Women’s ministry from a male perspective
Lt. Lincoln Hawk credits his mother for his love of corps programming.
“They were a bit confused,” Lt. Lincoln Hawk said about the members of a group he leads at the Grays Harbor (Washington) Corps: Home League.
Hawk admits he has taken on an unusual role for the male half of a corps officer team by leading the corps’ women’s ministry. It’s a decision he and his wife, Lt. Claire O’Brien-Hawk, made together when they were commissioned in 2018.
The couple agreed that Lincoln Hawk would lead the Home League meetings while Claire O’Brien-Hawk would offer spiritual support and counseling to the women. In this way, Hawk said, they became partners in the ministry.
“I love creating program and Claire loves listening, praying for, and being encouraging to the ladies at the corps,” he said.
Hawk said he has a passion for corps programming, instilled in him at a young age by his mother, Major Denise Hawk. And despite the initial confusion, Hawk says it’s love that won the corps women over.
“People want to be loved, they want to be heard, and they want to grow spiritually,” he said. “I’ve learned that it is powerful to have a man lead this program, because it gives them a different angle, a different perspective, and it gives them male support, something that isn’t common in most churches.”
Home League members are enjoying the new approach.
“Lt. Lincoln Hawk has given the program a fresh new face,” said Soldier Ruthann Carlson, who has attended Home League for more than 60 years. “Women interact with with men differently. To hear a man’s point of view on things is quite refreshing…Things that I always saw in a certain way, I’m seeing in a new light. It’s been exciting.”
Despite the obvious—he’s not a woman—Hawk said he hasn’t had to deal with many challenges related to that. If something of a sensitive nature does come up, he turns to his wife.
“It’s good that I have my wife as my teammate…I can rely on [her] wisdom and testimony,” he said. “People can always relate to people, and that works in my favor as a male leader of a woman’s group.”
When Hawk was a young teen in the mid-90s, his parents were Riverside (California) Corps Officers. The Home League group was “enormous,” Hawk said, and his mother often asked for his help. He decorated, participated in activities and talked to the women.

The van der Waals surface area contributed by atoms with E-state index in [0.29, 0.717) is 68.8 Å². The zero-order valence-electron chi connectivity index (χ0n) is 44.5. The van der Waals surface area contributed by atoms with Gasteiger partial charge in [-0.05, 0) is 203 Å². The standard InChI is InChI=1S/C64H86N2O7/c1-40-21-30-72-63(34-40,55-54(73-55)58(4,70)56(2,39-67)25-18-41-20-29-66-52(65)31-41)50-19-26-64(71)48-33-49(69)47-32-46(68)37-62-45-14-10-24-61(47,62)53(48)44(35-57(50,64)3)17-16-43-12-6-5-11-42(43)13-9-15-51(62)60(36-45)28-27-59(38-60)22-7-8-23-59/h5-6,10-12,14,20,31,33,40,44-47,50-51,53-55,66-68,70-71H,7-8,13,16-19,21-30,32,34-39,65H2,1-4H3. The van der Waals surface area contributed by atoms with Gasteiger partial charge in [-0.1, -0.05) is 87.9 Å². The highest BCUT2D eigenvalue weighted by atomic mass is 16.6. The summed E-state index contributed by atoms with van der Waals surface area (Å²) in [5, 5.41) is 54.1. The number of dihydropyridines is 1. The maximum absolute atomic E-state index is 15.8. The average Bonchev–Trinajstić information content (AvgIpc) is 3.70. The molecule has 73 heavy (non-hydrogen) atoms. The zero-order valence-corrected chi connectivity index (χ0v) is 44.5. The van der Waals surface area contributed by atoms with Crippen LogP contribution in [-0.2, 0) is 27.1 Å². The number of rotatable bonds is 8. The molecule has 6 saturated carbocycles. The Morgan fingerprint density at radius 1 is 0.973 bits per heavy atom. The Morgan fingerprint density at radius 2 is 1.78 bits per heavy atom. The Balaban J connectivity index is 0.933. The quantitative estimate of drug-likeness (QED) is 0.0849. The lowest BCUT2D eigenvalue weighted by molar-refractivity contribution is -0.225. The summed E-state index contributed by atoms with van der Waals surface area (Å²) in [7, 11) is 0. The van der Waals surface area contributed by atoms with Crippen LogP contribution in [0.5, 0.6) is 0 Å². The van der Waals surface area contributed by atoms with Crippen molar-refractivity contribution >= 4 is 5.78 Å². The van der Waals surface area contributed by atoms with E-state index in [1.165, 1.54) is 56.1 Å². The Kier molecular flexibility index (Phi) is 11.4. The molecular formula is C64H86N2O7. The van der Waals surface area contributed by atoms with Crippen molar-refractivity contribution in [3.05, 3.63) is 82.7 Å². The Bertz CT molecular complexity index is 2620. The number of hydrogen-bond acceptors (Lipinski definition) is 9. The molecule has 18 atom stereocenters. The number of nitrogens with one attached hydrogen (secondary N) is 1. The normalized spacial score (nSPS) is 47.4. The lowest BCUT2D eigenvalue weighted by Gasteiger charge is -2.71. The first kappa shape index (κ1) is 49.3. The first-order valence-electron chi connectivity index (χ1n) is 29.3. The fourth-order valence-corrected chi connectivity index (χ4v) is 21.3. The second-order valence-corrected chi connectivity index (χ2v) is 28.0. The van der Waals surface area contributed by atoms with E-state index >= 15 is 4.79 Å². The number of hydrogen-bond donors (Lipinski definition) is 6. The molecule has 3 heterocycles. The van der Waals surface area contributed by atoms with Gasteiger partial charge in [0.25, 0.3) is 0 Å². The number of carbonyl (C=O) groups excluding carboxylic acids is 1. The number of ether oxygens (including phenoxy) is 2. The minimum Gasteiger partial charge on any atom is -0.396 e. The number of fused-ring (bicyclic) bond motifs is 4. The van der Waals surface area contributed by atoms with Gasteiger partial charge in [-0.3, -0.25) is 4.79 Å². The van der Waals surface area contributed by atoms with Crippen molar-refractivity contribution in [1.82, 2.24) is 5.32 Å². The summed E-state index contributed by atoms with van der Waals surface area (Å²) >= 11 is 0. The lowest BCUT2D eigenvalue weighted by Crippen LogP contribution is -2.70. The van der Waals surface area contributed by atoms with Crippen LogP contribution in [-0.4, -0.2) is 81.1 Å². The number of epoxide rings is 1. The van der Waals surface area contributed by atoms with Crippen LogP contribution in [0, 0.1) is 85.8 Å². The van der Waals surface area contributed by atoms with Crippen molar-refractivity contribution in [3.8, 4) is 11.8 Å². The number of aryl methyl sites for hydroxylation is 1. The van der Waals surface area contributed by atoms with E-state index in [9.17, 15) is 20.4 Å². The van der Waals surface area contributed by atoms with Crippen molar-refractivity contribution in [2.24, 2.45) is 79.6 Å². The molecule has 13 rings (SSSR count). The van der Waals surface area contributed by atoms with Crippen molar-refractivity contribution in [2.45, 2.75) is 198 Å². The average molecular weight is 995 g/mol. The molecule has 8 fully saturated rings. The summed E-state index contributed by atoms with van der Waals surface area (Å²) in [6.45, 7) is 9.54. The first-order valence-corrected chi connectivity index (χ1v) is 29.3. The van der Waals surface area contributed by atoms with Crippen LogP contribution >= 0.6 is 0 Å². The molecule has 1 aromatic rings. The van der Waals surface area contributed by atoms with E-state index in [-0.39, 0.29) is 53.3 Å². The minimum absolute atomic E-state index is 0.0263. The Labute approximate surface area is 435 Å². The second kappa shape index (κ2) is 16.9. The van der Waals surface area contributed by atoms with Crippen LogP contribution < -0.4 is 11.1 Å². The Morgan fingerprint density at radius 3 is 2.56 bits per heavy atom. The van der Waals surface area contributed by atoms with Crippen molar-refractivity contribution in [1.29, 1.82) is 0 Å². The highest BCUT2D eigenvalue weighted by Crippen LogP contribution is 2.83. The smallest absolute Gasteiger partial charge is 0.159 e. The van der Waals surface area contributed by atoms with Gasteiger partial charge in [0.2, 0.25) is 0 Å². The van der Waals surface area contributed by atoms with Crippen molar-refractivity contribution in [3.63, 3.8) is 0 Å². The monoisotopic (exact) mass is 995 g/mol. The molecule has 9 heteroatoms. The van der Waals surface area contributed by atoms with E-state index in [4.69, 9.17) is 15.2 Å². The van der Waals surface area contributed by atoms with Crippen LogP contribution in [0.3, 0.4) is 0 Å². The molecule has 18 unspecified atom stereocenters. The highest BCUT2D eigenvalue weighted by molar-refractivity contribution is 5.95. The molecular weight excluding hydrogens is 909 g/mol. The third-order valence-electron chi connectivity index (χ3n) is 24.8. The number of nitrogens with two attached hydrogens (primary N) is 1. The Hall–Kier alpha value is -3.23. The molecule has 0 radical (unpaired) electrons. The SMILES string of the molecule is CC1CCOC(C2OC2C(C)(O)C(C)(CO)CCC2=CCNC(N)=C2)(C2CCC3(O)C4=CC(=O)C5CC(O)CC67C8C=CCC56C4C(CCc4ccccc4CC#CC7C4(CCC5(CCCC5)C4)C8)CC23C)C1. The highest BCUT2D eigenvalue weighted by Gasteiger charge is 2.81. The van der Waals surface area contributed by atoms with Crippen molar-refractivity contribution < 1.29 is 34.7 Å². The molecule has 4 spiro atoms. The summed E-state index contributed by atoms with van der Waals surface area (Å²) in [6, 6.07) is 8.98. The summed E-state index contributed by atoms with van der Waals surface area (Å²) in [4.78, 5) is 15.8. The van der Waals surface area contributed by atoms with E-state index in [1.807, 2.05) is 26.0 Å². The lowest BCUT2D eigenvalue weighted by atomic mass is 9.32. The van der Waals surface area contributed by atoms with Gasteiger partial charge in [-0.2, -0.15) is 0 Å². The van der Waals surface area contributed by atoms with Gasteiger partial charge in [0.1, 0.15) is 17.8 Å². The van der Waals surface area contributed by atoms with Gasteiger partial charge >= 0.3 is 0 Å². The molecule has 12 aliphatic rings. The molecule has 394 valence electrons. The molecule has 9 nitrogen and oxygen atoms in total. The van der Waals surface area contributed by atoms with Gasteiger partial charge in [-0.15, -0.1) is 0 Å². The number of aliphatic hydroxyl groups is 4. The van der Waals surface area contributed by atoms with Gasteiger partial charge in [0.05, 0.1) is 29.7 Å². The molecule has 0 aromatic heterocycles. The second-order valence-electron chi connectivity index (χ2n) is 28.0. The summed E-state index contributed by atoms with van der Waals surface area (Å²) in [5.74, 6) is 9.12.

“They were so supportive and encouraging to me,” Hawk said. “I loved hearing the stories and testimonies of these ladies. They changed my life for the better.”
Later, as youth director at the Long Beach (California) Citadel Corps, Hawk continued his involvement with Home League, leading it several times a year. Through his involvement, he built a bridge of support for the youth programs.
“I had Home League ladies teach my youth Sunday school classes, volunteer at vacation Bible school and youth retreats. The ladies became a vital part in the lives of the youth at the corps.”
All this was in preparation for where he is now, he said.
“It is like the Lord had been training me all those years to finally become an official Home League leader,” Hawk said. “I love women’s ministry. I’ve seen first hand at what it does to the life of each woman that walks through the doors. Just like my mother did 20-plus years ago, I plan on making every Home League a memory that each lady will never forget.”
To that end, he sticks with the traditional “worship, education, service, fellowship” format for Home League. He said he likes to get the women talking about themselves, and wants each woman to feel important.
“I always try to create programs where they feel like they have a voice,” he said. “Every week my goal is to tell these ladies that they are special, and valuable to the community. I always have a song book chorus to sing and I always end my programs with trivia and prizes—even if the prize is something small like a candy bar. They always look forward to trivia time.”